Page:A Dictionary of Music and Musicians vol 3.djvu/330

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��It was easier for her to forgive an injury arising thus from excess of feeling, than to tolerate the inadequate support of a first tenor, 'half sponge, half wood '; or to allow the sleepy play of a prima donna to go unpunished : as when, in Romeo, she was guilty of tickling the feet of a too unemotional Giulietta, during the caresses of the last scene of Bellini's opera. (See also Mo- Bcheles* Life, i. 270.) An audience of ' lederne Seelen ' was her abhorrence, and the ignorance of fashionable London forty years ago tried her sorely. (Ib. 263.)

In his ' Modern German Music,' Chorley enters upon an analysis of some of Madame Schroder-Devrient's parts. He and Berlioz (the latter in letters to the Journal des DtSbats, 1843) concur in condemning the mannerisms which grew upon her as time went on. Rellstab has devoted an article to her ('Ges. Schriften,' ix.). A. von Wolzogen's ' Wilh. Schroeder-Devrient ' (Leipzig, 1863) is the best life, and gives a cir- cumstantial, impartial, and interesting account ; while Wagner's ' Ueber Schauspieler und San- ger ' eulogises her depth of feeling and power of interpretation. [L. M. M.]

SCHROETER, CHBISTOPH GOTTLIEB, born at Hohenstein, Saxony, Aug. 10, 1699, long enjoyed in Germany the honour of having invented the pianoforte. His claims, first published by himself in jVIitzlcr's *"M" rio i^ii a ^^ i TtiWiir\fTioL-* /'T^irvTir*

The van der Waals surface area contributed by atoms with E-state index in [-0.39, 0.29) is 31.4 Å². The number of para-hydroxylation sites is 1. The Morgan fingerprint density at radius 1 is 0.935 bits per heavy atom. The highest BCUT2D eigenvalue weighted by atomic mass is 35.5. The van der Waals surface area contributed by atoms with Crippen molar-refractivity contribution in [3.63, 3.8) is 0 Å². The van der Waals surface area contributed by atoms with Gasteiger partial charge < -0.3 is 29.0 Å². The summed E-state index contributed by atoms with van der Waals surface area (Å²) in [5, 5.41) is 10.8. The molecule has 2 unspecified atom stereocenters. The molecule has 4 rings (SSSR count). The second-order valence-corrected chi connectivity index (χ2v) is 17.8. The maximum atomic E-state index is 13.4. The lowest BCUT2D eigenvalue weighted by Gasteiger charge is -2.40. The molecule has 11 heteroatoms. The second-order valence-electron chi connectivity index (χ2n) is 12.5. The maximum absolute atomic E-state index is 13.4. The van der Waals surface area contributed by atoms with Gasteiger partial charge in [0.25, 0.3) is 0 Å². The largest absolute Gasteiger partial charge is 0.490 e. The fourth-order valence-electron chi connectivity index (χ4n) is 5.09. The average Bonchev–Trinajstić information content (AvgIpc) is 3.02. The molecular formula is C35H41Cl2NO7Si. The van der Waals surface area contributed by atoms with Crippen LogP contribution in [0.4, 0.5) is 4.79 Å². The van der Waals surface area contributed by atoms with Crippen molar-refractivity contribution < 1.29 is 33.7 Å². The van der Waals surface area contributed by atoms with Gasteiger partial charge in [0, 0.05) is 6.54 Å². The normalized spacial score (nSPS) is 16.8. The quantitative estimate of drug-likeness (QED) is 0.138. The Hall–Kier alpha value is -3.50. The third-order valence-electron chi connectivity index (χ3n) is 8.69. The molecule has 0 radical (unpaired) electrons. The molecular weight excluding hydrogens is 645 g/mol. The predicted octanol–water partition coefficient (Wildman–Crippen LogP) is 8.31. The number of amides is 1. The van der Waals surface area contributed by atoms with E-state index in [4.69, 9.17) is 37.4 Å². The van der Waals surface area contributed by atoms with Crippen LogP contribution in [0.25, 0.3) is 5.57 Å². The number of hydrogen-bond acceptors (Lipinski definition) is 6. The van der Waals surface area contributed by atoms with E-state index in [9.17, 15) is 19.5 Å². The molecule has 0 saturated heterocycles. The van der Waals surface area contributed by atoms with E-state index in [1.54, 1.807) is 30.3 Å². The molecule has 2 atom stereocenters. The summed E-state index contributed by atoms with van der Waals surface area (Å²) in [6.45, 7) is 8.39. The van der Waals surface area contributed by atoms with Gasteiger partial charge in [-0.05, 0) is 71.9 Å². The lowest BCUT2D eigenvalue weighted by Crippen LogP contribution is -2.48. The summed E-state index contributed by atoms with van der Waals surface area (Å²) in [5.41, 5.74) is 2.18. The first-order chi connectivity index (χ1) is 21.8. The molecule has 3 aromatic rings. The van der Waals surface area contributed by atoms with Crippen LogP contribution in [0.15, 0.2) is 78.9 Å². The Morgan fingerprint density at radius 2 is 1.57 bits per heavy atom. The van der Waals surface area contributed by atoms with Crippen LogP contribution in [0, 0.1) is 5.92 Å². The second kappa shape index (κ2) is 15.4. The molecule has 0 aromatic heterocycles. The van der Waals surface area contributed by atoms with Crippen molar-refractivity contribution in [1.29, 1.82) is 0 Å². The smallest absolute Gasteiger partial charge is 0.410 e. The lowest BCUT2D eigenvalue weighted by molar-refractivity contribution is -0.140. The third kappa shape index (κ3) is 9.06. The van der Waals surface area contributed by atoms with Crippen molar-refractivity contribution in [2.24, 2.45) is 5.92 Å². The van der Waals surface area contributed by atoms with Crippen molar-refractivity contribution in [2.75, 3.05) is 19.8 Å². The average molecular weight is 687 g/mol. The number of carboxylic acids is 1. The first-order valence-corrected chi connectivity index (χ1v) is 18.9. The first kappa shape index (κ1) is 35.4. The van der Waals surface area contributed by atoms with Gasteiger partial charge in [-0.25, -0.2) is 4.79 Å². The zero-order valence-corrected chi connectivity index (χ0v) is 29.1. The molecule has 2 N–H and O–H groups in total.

1738) and repeated in Marpurg's ' Kritische Briefe ' (Berlin, 1764) have been examined and set aside in favour of Cristofori. [See PIANOFORTE, vol. ii. p. 71 2.] We learn from Schroeter's auto- biography that at seven years of age he was placed as a chorister at Dresden, under Kapell- meister Schmidt, and that Graun was his com- panion. The clavichord early became his greatest pleasure. When he lost his voice he entered the Kreuz-schule to study thorough-bass, that is, accompaniment as then practised, and learned to quill and tune harpsichords, which led him to the monochord and systems of temperament. On the wish of his mother that he should study the- ology, he went to Leipzig for that purpose in 1 71 7, but after her death resumed music, returned to Dresden, and was accepted by Lotti to copy for him, and write his middle parts. It was at this time that he endeavoured to combine the charac- teristics of the harpsichord and clavichord, by inventing two hammer actions, the models of which he deposited at the Saxon Court in 1721 ; but immediately afterwards he left Dresden, taking service with a Baron whom he does not name, to travel in Germany, Holland, and England. In 1724 he went to the University of Jena and began writing upon musical subjects ; in 1726 he took the organist's place at Minden, removing in 1732 to Nordhausen, where he re- mained until his death in 1782. A complete list of his numerous writings is to be found in Gerber's Lexicon der Tonkiinstler (Leipzig, 1792), ii. 454-5- [A.J.H.]

SCHROETER, JOHANN SAMUEL, an esteemed pianoforte-player and composer for that instru- ment, was born in 1750 of German parents at